The HD-XE1 also sports both optical and coaxial digital audio outputs, while the HD-E1 only had optical. More impressive is the fact that the HD-XE1 has a built-in surround sound decoder with 5.1-channel analogue outputs. This means that you can hook the HD-XE1 up to any amplifier with six analogue inputs and get full surround sound from HD DVDs. There’s also stereo analogue audio output on offer, along with composite and S-video outputs. Finally there’s an RS232 control port.
While I’m on the subject of connections I should mention that the HDMI port on the HD-XE1 is version 1.3 compliant, unlike the HD-E1 and the recently announced HD-EP10, both of which still employ HDMI 1.2 ports. HDMI 1.3 brings with it several advantages for the high-end home cinema buff. First up is support for Deep Colour, which allows for much higher colour depth when watching high definition content. Of course you’ll need a compatible TV also with HDMI 1.3 and software that’s encoded with the higher colour depth to actually make use of this feature.
HDMI 1.3 also opens the door to the latest high-end audio CODECs like Dolby TrueHD and Dolby Digital Plus, although amplifiers that support the new CODECs are still pretty thin on the ground. Although the HD-XE1 has full support for lossless Dolby TrueHD, it still only has core support for DTS-HD. That said I’ve not come across any equipment that’s DTS-HD Master Audio compliant yet, not to mention any software.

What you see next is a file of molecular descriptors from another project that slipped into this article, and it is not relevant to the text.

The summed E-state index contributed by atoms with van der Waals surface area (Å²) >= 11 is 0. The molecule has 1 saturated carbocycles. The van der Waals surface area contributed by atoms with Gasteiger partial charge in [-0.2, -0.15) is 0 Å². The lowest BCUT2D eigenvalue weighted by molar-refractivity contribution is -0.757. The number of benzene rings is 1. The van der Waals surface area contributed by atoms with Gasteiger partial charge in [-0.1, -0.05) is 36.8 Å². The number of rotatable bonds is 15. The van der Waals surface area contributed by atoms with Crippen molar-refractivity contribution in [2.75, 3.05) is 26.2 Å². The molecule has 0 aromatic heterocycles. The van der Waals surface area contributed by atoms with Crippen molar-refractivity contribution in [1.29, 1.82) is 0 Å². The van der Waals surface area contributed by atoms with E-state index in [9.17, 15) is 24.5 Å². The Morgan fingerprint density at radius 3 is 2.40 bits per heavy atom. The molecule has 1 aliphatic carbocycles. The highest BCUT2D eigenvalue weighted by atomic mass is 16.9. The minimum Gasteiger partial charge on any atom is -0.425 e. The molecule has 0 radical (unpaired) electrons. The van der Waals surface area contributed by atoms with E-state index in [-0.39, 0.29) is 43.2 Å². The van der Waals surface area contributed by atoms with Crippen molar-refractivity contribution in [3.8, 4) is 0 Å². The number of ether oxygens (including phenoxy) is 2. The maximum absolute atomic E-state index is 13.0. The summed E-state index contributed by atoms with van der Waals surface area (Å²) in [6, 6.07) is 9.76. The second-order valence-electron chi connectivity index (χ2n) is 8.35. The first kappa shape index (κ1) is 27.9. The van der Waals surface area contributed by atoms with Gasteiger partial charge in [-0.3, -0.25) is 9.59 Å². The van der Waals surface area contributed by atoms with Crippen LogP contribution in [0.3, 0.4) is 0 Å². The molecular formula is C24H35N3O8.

Unlike the entry level HD-E1, the HD-XE1 can output the pinnacle of high definition – 1080p. Of course this player can also output 720p and 1080i, and if you really want to, 576p/576i and 480p/480i. The HD-XE1 doesn’t support 1080p 24 yet, but Toshiba informed me that this will be coming in a firmware update due in a couple of months. With the Ethernet connection, you can download and install firmware updates quickly and easily. However, if you don’t have your player connected to the Internet, Toshiba has indicated that customers will be able to request firmware updates on disc and install them that way. Of course, this could also be a good use for those USB ports at the front!
When Toshiba launched its first HD DVD player in the US, it received a fair amount of criticism concerning the startup time – with the HD-A1, you really could go and make a cup of coffee while you waited for it to startup. Thankfully that’s not the case now, but you will still be left twiddling your thumbs for a while when you fire up the HD-XE1. You’re looking at just under 40 seconds from the minute you press the power button, to when the player is ready to accept a disc. Then when you do load a disc, you’ll be treated with another 30 second wait before the movie starts playing. Of course in the great scheme of things, times like 40 seconds and 30 seconds are hardly an eternity, but when you’re sitting there, remote control in hand, waiting for things to get going, the wait feels far longer than it actually is.
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